Neuronal dysfunction in treatment resistant obsessive compulsive disorder and effectiveness of novel serotonergic drug treatment
More than 40% of patients with obsessive compulsive disorders (OCD) are resistant to treatment. Untreated OCD is highly disabling and costy for society, yet advancement in treatment options are almost on a standstill. Studies show that the functional connectivity between cortical and striatal brain regions are altered in patients with OCD, and that these changes can lead to compulsive behaviors. However, we do not fully understand the underlying neuronal dysfunctions. In this project, we use chemogenetics to selectively activate cortical inputs to the striatum, creating an animal model of OCD-like compulsive behavior. We will investigate how activation of these inputs alter functional connectivity and OCD-like compulsive behavior, and the effectiveness of a novel serotonergic drug treatment. This is a high-risk/high-gain project with great clinical translational value and potential to redefine our understanding and treatment of OCD, which will ultimately benefit patients.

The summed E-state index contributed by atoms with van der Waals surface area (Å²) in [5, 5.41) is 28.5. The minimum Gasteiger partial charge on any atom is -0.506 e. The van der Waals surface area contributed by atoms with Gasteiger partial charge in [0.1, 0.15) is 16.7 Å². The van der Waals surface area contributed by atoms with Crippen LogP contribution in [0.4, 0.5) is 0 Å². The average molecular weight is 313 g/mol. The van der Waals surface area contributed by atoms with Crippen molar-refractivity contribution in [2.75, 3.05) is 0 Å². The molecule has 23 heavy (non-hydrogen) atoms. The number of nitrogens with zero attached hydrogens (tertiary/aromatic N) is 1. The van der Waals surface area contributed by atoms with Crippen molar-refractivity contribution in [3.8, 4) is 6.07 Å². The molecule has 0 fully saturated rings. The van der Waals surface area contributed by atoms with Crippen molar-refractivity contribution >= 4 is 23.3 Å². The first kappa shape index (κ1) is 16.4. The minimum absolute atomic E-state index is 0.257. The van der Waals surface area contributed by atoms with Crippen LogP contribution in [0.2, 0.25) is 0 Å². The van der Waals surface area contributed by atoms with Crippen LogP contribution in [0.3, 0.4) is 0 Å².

The project runs from 2021-2024, by Associate Professor Mikael Palner and is a collaboration between NRU and SDU/OUH.